“There have been times where Julia and I have been sitting around the dinner table and we’re talking about her friends, and somehow it wouldn’t dawn on Julia that her homosexual and lesbian and transsexual friends and their parents should be treated any differently, even though they are, technically speaking, different.  It doesn’t make sense to her and, frankly, if it doesn’t make sense to a progressively minded, forward-thinking, marijuana-smoking hipster like herself, it probably doesn’t make any sense, like, period.”
“As a father to an extraordinarily marginalized and victimized and, I admit, totally doable girl, the epidemic of sexual assaults in human nature and especially on college campuses is especially concerning to me and moves me to think about ways we can, you know, non-genetically modify that nature or at least persuade said girls into admitting the assaults we all know to have happened.”

You get it: the main conflict of The Equalizer revolves around Denzel’s literally and metaphorically bloody efforts to protect Chloe from the demons of the American republic.  But the winning asset of the film isn’t its storytelling but Washington’s breathtaking, Oscar-worthy performance as an idealistic and manipulative orator who continually deceives the masses into thinking that whatever goes against their interests is actually for their own good.  The Equalizer speaks with a honeyed and arresting voice that would seem incongruous with the color of his skin, at least to those unknowingly prejudiced fans of his who instinctively expect a certain ungainliness in the rhetorical tendencies of the African-American and consequently feel obligated to exalt the black man whenever he overcomes his natural inferiority and sounds halfway articulate.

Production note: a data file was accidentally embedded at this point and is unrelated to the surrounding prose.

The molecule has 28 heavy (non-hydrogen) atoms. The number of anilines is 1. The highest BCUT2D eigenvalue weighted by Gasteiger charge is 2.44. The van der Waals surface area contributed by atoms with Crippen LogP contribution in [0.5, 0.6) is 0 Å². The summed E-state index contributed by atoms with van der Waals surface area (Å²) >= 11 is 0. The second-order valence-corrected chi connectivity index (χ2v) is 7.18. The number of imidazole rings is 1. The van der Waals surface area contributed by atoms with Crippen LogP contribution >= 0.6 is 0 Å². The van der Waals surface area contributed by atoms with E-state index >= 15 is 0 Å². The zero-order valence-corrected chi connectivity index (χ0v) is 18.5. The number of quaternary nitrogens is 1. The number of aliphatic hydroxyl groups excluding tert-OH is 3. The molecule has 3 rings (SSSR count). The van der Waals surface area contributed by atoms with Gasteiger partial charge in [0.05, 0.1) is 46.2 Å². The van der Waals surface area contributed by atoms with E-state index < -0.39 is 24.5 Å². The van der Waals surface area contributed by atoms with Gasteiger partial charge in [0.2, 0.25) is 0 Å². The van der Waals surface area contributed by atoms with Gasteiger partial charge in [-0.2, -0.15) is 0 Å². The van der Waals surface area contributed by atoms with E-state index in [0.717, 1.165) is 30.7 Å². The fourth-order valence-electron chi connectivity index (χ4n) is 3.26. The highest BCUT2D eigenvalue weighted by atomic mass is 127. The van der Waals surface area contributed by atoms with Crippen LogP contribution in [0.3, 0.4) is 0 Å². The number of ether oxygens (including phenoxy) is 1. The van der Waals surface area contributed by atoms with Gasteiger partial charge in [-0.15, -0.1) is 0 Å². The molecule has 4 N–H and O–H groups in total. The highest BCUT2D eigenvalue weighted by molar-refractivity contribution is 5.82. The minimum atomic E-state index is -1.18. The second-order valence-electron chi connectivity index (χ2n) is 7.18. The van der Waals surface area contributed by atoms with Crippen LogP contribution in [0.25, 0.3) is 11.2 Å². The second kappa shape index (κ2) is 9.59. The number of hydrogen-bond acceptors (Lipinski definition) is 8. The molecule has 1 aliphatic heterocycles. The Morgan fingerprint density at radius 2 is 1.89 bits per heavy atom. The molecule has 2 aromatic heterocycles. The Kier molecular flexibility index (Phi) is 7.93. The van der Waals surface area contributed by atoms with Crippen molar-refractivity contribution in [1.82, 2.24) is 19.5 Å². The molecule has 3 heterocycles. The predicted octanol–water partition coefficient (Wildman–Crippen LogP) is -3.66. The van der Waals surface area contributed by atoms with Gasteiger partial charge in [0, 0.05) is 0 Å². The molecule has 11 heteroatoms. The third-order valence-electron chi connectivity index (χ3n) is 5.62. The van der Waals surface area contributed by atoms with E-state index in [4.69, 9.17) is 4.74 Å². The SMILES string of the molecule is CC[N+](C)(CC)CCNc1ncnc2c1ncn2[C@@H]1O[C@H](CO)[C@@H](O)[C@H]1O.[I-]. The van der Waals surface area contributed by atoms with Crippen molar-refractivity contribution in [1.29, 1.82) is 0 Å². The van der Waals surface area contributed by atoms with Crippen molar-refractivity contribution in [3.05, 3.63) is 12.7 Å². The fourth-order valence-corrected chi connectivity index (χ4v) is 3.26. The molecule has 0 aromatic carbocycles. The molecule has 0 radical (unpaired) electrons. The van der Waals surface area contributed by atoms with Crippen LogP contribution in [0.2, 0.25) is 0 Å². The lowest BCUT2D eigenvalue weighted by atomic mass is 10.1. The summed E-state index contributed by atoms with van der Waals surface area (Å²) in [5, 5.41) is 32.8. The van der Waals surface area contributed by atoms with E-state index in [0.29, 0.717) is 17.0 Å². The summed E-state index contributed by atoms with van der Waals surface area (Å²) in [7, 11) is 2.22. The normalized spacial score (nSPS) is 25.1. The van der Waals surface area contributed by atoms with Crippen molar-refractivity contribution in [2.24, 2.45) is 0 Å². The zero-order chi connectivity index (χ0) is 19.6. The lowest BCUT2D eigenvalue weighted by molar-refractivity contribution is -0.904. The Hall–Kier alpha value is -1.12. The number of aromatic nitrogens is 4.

Director Antoine Fuqua shows the Equalizer to be an avid scholar of the works of Ernest Hemingway, to such a degree that he regularly cites passages from “The Old Man and the Sea” and models his public speaking in large part off of that book’s seemingly pedestrian and unrefined but deeply communicative and compact English.  Much like Hemingway’s prose, Washington’s speeches will resonate with the common man in their simplicity of language but will also enthrall wannabe intellectuals with their carefully crafted illusion of depth and substance, when in reality he very rarely has any statistics or logical coherency behind his sweeping ideological assertions.

The Equalizer is a high-octane and undeniably relevant political drama that’s certain to end not only the impotency of Denzel’s career but hopefully of congressional gridlock over quite possibly the defining civil rights issue of our time, whether we’ll allow the iron hand of aristocracy to tighten its grip over our country’s political future or whether we’ll enact meaningful legislation/executive orders/court rulings to rid the blight of inequality from our country’s face.

Every American owes it to themselves to experience this powerful allegory.  If you don’t, then you can only be a racist, a bigot, and a Republican.  It really is as simple as that.